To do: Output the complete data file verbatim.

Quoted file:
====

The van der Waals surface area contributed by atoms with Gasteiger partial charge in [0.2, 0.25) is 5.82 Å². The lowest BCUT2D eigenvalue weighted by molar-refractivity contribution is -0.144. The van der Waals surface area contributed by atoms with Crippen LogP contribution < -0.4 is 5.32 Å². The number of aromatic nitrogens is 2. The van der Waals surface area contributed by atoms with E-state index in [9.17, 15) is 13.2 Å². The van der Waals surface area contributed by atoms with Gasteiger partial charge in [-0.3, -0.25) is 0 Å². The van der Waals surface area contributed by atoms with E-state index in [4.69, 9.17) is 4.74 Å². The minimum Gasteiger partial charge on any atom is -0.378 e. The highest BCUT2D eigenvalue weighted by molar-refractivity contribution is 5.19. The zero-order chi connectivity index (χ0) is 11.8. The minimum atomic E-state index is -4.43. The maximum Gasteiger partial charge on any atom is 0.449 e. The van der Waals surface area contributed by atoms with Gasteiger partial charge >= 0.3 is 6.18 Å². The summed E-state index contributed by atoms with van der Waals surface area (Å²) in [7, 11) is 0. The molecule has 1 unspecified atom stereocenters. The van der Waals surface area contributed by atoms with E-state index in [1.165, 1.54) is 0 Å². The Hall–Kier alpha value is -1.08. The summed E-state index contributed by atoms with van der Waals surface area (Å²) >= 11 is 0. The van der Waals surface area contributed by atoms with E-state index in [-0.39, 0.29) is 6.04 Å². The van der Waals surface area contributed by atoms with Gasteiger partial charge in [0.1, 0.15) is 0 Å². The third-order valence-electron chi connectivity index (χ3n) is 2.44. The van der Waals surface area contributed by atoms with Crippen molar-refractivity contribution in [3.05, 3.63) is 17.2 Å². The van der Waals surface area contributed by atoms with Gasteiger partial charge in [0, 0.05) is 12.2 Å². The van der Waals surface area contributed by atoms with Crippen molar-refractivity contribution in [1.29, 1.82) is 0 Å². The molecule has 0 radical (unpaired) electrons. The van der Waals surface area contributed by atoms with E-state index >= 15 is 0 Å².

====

The van der Waals surface area contributed by atoms with Gasteiger partial charge in [0.2, 0.25) is 5.82 Å². The lowest BCUT2D eigenvalue weighted by molar-refractivity contribution is -0.144. The van der Waals surface area contributed by atoms with Crippen LogP contribution < -0.4 is 5.32 Å². The number of aromatic nitrogens is 2. The van der Waals surface area contributed by atoms with E-state index in [9.17, 15) is 13.2 Å². The van der Waals surface area contributed by atoms with Gasteiger partial charge in [-0.3, -0.25) is 0 Å². The van der Waals surface area contributed by atoms with E-state index in [4.69, 9.17) is 4.74 Å². The minimum Gasteiger partial charge on any atom is -0.378 e. The highest BCUT2D eigenvalue weighted by molar-refractivity contribution is 5.19. The zero-order chi connectivity index (χ0) is 11.8. The minimum atomic E-state index is -4.43. The maximum Gasteiger partial charge on any atom is 0.449 e. The van der Waals surface area contributed by atoms with Gasteiger partial charge >= 0.3 is 6.18 Å². The summed E-state index contributed by atoms with van der Waals surface area (Å²) in [7, 11) is 0. The molecule has 1 unspecified atom stereocenters. The van der Waals surface area contributed by atoms with E-state index in [1.165, 1.54) is 0 Å². The Hall–Kier alpha value is -1.08. The summed E-state index contributed by atoms with van der Waals surface area (Å²) >= 11 is 0. The van der Waals surface area contributed by atoms with E-state index in [-0.39, 0.29) is 6.04 Å². The van der Waals surface area contributed by atoms with Gasteiger partial charge in [0.1, 0.15) is 0 Å². The third-order valence-electron chi connectivity index (χ3n) is 2.44. The van der Waals surface area contributed by atoms with Crippen molar-refractivity contribution in [3.05, 3.63) is 17.2 Å². The van der Waals surface area contributed by atoms with Gasteiger partial charge in [0, 0.05) is 12.2 Å². The van der Waals surface area contributed by atoms with Crippen molar-refractivity contribution in [1.29, 1.82) is 0 Å². The molecule has 0 radical (unpaired) electrons. The van der Waals surface area contributed by atoms with E-state index >= 15 is 0 Å².